What people in the “West” must realize and eventually accept is that China’s contribution to the 21st century is not only about lifting 300 million people out of poverty, but also about enriching the debate about how development happens. From the orthodox perspective, several seemingly contradictory phenomena have taken place in China over the last thirty years: A property boom occurred, although the right to personal property was not guaranteed until a constitutional amendment in 2004; the state has maintained a level of control over the banking system and capital markets that was regarded outside the country as hopelessly “inefficient;” finally, and most notably, the party has remained in power – managing a country of 1.3 billion people.

For Western tastes, China’s political reforms might seem too gradual and marginal in nature. However, for any Chinese citizen who lived through the dark years of the Cultural Revolution, when hard-line ideological policing dominated daily life, the shift has been drastic, and the freedoms that most people enjoy in China today are worthy of being cherished. Society is now relatively disease and hunger-free; cars and home ownerships has become a strain on the nation’s ability to supply, rather than a rare luxury; travel and study abroad are commonplace for those with the means. In last week’s Worldwide Developers’ Conference (WWDC) in San Francisco, Apple revealed that they have started to develop more “China friendly” apps on its newest Macbook Pro, in order to cater to their largest market. Surely such evidence doesn’t support the notion that China is headed for a Soviet-style collapse.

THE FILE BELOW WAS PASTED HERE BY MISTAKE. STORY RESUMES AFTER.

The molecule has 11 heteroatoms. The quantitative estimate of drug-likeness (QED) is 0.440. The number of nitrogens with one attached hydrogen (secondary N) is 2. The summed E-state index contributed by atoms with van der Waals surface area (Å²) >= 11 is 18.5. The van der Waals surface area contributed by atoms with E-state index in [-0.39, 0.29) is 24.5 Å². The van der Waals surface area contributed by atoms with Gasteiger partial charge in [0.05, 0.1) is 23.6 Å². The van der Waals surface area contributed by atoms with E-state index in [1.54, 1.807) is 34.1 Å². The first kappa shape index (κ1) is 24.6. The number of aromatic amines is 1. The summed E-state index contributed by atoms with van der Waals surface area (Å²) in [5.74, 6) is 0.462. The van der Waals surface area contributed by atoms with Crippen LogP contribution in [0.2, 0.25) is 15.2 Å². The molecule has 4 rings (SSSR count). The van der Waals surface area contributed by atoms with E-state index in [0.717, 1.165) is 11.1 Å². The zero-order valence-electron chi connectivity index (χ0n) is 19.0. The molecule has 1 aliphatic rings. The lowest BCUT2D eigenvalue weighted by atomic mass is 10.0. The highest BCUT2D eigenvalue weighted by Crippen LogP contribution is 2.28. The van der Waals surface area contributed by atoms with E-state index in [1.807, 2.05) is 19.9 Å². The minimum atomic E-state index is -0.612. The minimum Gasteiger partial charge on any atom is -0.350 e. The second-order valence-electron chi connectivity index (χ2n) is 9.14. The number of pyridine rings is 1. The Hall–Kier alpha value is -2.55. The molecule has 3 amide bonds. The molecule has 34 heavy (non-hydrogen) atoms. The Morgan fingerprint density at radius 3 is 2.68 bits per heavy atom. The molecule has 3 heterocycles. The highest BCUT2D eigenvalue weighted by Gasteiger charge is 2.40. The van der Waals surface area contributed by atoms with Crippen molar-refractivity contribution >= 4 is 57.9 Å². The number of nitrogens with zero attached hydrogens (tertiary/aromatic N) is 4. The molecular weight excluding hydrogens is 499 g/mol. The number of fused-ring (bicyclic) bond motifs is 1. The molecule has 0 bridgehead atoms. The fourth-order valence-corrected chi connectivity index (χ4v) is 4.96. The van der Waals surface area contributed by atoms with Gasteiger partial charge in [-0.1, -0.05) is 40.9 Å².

All this being said, China has no room for complacency about its next phase of reforms. As Chinese people become more aware of the issues that are happening around them, they will want to make their voices heard, and want their opinions to matter. It is estimated there are 500-600 million netizens in China, with 300 million of them posting onto Weibo (China’s Twitter) on a daily basis. The government has responded gradually but surely: the peaceful resolve of the Wukan incident signaled support for village –level elections in China and the release of public expenditure record by central government ministries will attract more public scrutiny. Whether these measures will be enough remains to be seen, but they reflect the cautious approach to politics epitomized by Zhou Enlai, Chinese Premier under Mao, whom when asked about the significance of the French Revolution of 1789 by President Richard Nixon, responded, “It is too early to tell.”